By Andy Kim

The Secret to Connecting to People Different from Us

Old friends. Mom’s home cooking. Your favorite pair of jeans. There’s something undeniably comforting about the familiar.

As good and even necessary as that feeling of familiarity is, however, it often prevents us from connecting with new and different people. Soon we find ourselves in a bubble of familiarity associating only with people of similar interests, ethnicity, age, socioeconomic status, and so on.

How Social Media Shapes Our Bubbles

The bubble of familiarity effect is most pronounced in social media. Look at your Facebook page. Out of the last 10 people to post on your wall, how many of them share the same ethnicity, age, or socioeconomic status with you?

Websites like Facebook and Google have built-in algorithms that automatically filter out information deemed dissimilar or opposing to your viewpoints. So, for example, if you are more politically conservative, your friends who post liberal views will likely get filtered out from your newsfeed. Or if you like a certain music style, the algorithm will filter out friends with dissimilar musical tastes.

Perhaps this is one of the reasons why the Pew Research Center found that our society is more polarized along partisan lines than at any point in the past 25 years.

Bubble Awareness

Legendary leadership guru Stephen Covey, in his classic book The Seven Habits of Highly Effective People, provides an insight that can help us identify and start to break out of our bubbles of familiarity:

Seek first to understand, then to be understood.

He writes, “Most people do not listen with the intent to understand; they listen with the intent to reply. . . . They’re filtering everything through their own paradigms, reading their autobiography into other people’s lives.”

In other words, it’s a fundamentally me-oriented attitude that leads to the bubble of familiarity.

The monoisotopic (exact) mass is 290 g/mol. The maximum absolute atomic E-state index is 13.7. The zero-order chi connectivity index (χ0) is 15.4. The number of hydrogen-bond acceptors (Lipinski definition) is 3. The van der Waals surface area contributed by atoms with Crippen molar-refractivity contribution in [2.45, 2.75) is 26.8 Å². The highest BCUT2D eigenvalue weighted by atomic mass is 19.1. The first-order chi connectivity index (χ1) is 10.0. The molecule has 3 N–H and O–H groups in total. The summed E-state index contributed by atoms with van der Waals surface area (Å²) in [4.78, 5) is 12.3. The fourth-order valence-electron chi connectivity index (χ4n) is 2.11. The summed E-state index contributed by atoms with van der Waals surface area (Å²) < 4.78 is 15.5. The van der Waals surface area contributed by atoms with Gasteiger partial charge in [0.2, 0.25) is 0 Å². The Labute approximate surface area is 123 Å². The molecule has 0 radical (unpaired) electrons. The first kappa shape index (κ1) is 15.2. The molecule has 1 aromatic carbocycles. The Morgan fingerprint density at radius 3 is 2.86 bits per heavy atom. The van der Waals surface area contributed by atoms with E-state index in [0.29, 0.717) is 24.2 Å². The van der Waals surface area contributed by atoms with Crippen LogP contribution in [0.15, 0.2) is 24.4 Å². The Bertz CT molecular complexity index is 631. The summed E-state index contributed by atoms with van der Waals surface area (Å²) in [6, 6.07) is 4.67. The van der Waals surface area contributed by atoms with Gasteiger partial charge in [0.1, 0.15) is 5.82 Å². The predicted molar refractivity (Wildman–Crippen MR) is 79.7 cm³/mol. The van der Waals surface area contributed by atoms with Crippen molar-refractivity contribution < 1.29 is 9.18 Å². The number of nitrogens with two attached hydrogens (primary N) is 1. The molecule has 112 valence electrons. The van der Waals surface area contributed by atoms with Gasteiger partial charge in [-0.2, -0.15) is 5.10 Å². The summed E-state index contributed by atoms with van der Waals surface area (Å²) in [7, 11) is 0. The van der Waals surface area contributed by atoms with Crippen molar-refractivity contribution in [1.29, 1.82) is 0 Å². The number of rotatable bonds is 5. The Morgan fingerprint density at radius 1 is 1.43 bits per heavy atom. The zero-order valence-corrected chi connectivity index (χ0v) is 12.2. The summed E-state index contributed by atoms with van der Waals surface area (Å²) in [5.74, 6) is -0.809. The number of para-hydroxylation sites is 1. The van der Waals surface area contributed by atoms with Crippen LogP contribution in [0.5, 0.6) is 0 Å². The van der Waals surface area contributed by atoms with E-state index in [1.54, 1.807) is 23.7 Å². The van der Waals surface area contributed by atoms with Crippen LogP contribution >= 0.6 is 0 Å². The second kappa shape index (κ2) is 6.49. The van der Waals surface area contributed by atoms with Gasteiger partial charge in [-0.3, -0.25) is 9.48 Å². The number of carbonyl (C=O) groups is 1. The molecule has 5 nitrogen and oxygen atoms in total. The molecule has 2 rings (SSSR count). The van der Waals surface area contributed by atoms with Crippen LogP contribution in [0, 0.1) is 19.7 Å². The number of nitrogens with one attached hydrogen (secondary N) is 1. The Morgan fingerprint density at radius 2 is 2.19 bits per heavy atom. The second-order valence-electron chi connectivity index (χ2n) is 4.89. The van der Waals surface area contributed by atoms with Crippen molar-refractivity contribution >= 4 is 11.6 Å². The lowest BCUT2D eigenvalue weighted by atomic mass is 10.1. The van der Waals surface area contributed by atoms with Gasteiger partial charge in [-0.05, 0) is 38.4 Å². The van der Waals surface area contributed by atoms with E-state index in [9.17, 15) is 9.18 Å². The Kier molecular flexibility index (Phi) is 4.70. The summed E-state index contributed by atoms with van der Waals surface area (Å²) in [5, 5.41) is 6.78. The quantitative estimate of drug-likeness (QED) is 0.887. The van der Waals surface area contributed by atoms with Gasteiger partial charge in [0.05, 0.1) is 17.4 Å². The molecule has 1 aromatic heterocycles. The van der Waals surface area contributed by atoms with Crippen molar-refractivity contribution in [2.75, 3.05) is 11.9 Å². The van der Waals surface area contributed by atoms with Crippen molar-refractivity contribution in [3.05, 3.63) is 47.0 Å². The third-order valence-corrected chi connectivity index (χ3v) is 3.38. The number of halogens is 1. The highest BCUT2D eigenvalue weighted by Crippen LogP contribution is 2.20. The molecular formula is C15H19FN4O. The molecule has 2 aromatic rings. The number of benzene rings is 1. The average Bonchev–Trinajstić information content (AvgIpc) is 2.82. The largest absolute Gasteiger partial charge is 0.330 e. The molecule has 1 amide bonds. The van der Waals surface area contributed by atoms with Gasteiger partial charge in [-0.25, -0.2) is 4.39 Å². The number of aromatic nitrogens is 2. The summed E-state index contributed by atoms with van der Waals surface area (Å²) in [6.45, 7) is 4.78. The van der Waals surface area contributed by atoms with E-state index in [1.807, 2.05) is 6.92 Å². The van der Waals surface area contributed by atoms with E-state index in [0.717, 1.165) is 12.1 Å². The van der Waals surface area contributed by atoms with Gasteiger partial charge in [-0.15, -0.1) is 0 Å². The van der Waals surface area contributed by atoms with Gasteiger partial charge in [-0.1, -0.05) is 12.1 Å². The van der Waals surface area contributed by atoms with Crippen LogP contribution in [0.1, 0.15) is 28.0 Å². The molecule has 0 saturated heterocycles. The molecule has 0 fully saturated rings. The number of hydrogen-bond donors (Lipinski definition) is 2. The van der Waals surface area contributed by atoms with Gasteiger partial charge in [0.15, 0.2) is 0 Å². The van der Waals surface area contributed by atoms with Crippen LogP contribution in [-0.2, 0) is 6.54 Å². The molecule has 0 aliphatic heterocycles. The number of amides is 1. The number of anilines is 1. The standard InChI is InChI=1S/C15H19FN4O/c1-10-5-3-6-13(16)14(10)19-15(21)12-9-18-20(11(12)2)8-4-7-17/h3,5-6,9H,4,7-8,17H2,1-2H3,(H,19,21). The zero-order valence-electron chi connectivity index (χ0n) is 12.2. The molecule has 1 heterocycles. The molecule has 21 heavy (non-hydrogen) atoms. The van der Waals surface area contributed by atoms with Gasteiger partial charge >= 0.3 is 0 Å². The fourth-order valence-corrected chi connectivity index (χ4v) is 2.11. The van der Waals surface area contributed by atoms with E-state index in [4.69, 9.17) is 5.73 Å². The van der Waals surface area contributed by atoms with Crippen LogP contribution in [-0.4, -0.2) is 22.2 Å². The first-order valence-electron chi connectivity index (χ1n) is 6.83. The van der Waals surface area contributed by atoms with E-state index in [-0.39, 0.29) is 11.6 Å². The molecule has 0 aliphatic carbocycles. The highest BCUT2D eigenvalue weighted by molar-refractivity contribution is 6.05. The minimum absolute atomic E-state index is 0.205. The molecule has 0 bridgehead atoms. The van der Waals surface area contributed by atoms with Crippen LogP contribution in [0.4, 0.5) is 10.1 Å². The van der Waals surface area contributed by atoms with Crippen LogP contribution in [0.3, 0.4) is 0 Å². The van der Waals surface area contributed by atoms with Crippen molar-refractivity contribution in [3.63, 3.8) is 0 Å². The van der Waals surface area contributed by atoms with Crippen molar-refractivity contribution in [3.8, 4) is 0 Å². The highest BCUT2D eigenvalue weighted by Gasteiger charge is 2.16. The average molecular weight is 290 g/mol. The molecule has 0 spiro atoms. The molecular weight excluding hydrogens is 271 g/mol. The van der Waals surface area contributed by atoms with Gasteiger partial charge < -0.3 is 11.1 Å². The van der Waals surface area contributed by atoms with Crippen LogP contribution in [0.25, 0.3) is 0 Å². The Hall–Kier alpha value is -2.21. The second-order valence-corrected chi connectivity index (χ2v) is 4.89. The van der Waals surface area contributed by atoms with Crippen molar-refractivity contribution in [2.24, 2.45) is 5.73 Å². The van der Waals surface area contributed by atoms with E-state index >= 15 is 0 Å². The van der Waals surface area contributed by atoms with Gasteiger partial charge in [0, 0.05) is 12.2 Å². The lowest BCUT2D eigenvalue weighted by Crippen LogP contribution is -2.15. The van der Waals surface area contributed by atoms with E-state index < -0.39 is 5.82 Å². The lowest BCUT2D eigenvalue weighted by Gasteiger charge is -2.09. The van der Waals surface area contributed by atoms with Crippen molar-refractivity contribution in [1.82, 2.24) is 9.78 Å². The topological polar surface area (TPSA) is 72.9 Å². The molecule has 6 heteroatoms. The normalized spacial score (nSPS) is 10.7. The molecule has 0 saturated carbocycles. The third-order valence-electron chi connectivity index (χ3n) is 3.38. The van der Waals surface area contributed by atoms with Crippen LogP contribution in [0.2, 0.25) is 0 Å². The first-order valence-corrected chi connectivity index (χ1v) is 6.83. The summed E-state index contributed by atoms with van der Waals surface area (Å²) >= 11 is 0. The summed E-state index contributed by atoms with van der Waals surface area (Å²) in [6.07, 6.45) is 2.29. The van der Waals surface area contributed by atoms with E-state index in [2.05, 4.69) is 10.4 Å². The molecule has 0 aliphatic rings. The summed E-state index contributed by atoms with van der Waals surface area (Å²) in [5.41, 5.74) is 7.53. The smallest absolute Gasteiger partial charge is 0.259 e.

But we can decide to live differently.

Bubble-Busting Skill: Listening

Covey suggests the best way to move from an “understand me” attitude to an “understand you” attitude is to cultivate the skill of empathetic listening:

Empathetic listening gets inside another person’s frame of reference. You look out through it, you see the world the way they see the world, you understand their paradigm, you understand how they feel. . . . You’re listening to understand.” (7 Habits)

And this skill is more than just good leadership advice or political correctness. It’s also one of the most fundamental and practical ways we can serve others. As the apostle Paul wrote, “Do nothing out of selfish ambition or vain conceit. Rather, in humility value others above yourselves, not looking to your own interests but each of you to the interests of the others” (Philippians 2:3-4). What would it look like if, every day, in every conversation, in every social media interaction, followers of Jesus lived out Philippians 2:3-4 in the ways we listened to others?

Busting Bubbles Over Lunch

Recently I was having lunch with a friend and her parents, and the subject of guns came up. I grew up in the suburbs and have never seen or touched a gun. My friend’s parents are from rural Iowa, where guns were a normal part of life.

Honestly, during our conversation, my stereotypes of rural people or gun-rights activists crept in. I was tempted to judge them and check out. My bubble of familiarity was closing fast.

But as they shared, I started telling myself, Stop judging, stop judging. It was as if I had to literally stop an internal algorithm from filtering their perspectives out according to my beliefs, values, and experiences.